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Confronting Ecological and Economic Collapse : Laura Westra :
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English Only. All PDF Epub. Taylor and Francis Add to Cart Add to Cart. Add to Wishlist Add to Wishlist. View More. Springer International Publishing Soskolne and 1 more With graceful prose and dozens of fascinating stories, Bollier describes the quiet revolution that is pioneering practical forms of self-governance and production controlled by people themselves. We have a choice: Ignore the commons and suffer the ongoing private plunder of our common wealth.
This accessible, comprehensive introduction to the commons will surprise and enlighten you, and provoke you to action. Green Governance is a direct response to the mounting calls for a paradigm shift in the way humans relate to the natural environment. It opens the door to a new set of solutions by proposing a compelling new synthesis of environmental protection based on broader notions of economics and human rights and on commons-based governance.
Going beyond speculative abstractions, the book proposes a new architecture of environmental law and public policy that is as practical as it is theoretically sound. Earth Jurisprudence is an emerging philosophy of law, coined by cultural historian and geologian Thomas Berry. It seeks to analyse the contribution of law in constructing, maintaining and perpetuating anthropocentrism and addresses the ways in which this orientation can be undermined and ultimately eliminated.
In place of anthropocentrism, Earth Jurisprudence advocates an interpretation of law based on the ecocentric concept of an Earth community that includes both human and nonhuman entities. This book argues that the institution of private property is anthropocentric and needs to be reconceived.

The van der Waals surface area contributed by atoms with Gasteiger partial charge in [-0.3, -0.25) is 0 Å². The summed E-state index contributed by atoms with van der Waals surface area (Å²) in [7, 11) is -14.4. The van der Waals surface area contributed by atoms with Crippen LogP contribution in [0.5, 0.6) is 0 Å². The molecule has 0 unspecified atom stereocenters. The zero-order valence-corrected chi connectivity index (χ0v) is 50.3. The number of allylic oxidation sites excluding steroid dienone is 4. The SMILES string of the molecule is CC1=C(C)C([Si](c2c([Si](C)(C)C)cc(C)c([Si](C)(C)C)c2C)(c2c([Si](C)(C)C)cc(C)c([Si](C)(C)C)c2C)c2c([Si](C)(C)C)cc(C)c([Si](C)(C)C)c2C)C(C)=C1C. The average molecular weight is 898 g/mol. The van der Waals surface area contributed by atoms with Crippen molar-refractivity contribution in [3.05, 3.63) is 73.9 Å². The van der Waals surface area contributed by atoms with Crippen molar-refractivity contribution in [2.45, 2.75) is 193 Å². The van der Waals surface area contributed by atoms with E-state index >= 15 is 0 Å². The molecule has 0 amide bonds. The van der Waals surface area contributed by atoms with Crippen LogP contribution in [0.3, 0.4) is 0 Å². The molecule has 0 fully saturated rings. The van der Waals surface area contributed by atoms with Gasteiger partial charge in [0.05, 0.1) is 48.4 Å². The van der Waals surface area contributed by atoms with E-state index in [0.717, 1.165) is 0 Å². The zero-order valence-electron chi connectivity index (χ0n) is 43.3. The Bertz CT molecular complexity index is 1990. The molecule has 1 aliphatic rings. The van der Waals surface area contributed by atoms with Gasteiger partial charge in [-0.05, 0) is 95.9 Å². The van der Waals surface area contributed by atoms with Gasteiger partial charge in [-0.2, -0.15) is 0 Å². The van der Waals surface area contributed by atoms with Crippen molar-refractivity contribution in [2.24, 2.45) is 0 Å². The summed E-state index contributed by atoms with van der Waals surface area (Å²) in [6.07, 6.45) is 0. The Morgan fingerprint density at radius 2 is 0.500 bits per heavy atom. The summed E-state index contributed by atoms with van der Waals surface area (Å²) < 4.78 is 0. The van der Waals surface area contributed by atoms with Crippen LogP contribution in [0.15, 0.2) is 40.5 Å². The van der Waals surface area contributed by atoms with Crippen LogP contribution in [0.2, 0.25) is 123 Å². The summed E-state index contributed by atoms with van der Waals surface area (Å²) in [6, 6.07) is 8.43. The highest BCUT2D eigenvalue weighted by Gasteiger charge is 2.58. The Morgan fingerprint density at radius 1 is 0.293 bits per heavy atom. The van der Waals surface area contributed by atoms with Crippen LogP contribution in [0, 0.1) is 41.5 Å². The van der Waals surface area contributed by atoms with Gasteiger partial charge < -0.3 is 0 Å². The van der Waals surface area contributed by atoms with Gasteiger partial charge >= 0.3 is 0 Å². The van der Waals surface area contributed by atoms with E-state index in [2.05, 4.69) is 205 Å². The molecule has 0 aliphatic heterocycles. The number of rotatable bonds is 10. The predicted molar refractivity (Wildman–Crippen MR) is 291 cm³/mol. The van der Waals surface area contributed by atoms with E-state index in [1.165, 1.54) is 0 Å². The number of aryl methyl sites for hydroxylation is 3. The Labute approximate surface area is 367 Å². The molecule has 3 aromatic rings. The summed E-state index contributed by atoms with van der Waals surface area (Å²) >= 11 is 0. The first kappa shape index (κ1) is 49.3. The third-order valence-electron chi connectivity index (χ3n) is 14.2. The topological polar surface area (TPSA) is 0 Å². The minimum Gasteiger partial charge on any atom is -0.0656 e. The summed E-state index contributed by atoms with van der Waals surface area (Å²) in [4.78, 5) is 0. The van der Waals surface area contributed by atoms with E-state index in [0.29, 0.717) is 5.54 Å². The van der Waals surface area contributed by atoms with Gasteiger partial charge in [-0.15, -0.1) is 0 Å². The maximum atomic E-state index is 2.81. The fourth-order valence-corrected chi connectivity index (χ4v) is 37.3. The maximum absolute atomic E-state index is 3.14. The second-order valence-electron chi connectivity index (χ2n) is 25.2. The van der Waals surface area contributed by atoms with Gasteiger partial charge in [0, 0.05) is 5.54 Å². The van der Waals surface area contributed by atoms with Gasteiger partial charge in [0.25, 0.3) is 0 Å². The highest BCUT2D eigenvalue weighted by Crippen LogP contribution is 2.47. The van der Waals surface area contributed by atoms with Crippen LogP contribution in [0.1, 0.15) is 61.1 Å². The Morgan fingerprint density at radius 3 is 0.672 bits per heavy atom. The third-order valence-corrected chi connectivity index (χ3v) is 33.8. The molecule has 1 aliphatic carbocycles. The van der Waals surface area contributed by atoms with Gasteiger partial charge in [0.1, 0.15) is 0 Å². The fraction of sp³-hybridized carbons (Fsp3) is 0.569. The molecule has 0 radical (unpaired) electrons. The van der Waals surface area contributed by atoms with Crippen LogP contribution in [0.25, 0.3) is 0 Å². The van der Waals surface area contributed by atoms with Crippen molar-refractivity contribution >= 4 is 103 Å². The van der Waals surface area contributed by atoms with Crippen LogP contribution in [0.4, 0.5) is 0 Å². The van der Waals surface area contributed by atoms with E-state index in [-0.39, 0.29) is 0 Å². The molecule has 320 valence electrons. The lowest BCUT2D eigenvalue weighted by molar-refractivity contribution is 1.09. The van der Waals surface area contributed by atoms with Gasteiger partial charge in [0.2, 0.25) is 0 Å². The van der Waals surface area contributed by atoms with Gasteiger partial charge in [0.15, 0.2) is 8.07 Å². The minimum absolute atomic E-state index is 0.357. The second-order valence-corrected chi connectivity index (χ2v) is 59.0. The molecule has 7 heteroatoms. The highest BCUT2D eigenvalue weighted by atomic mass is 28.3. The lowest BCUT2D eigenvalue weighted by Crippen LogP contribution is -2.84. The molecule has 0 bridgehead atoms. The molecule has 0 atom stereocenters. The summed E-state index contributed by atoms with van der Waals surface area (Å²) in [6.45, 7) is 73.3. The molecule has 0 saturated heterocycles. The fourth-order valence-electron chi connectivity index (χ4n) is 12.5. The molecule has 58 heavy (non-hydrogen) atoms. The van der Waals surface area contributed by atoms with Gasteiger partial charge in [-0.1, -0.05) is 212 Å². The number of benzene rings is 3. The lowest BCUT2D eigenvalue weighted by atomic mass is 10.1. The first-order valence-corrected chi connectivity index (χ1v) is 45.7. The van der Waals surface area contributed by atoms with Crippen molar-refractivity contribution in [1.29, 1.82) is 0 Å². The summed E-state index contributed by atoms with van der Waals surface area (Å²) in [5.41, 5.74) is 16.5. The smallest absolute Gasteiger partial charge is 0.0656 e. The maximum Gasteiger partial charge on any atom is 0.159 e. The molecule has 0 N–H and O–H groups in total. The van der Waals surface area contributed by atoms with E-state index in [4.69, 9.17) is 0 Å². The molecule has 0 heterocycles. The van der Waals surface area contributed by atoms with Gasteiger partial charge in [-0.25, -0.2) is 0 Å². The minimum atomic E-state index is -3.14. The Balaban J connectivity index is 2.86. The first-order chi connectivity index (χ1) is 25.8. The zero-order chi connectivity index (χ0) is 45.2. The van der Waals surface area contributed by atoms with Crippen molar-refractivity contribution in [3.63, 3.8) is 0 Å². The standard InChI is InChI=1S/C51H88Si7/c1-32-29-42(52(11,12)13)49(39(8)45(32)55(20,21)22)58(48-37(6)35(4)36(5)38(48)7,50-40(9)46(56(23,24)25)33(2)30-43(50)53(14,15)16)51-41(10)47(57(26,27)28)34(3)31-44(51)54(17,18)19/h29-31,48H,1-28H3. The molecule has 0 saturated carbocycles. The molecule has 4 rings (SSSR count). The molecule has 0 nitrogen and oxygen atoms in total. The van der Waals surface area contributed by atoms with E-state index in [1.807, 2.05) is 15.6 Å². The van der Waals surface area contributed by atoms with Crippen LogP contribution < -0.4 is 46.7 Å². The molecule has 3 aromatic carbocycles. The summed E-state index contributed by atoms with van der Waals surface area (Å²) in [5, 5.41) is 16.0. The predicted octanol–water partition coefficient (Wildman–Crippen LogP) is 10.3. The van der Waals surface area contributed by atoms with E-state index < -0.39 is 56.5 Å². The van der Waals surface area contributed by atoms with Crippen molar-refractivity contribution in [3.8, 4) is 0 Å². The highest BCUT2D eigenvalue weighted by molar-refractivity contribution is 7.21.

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Drawing on international case law, indigenous views of property and the land use practices of agrarian communities, Peter Burdon considers how private property can be reformulated in a way that fosters duties towards nature. The dominant rights-based interpretation of private property entrenches the idea of human dominion over nature. Accordingly, nature is not attributed any inherent value and becomes merely the matter of a human property relationship. Recognising that human beings are deeply interconnected with and dependent on nature, this concept is proposed as a standard and measure for human law.
Using the theory of Earth Jurisprudence as a guide, this book outlines an alternative eco-centric description of private property, as a relationship between and among members of the Earth community. This volume discusses the need for ecological integrity as a major guiding principle in a variety of policy areas, to counter the present ecological and economic crises with their multiple effects on human rights. The book celebrates the 20th anniversary of the Global Ecological Integrity Group and reassesses the basic concept of ecological integrity in order to show how a future beyond catastrophe and disaster is in fact possible, but only if civil society and ultimately legal regimes acknowledge the necessity to consider ecointegrity as a primary factor in decision-making.
This is key to the support of basic rights to clean air and water, for halting climate change, and also the basic rights of women and indigenous people. As the authors clearly show, all these rights ultimately depend upon accepting policies that acknowledge the pivotal role of ecological integrity.
The development of an international substantive environmental right on a global level has long been a contested issue. To a limited extent environmental rights have developed in a fragmented way through different legal regimes. This book examines the potential for the development of a global environmental right that would create legal duties for all types of decision-makers and provide the bedrock for a new system of international environmental governance.
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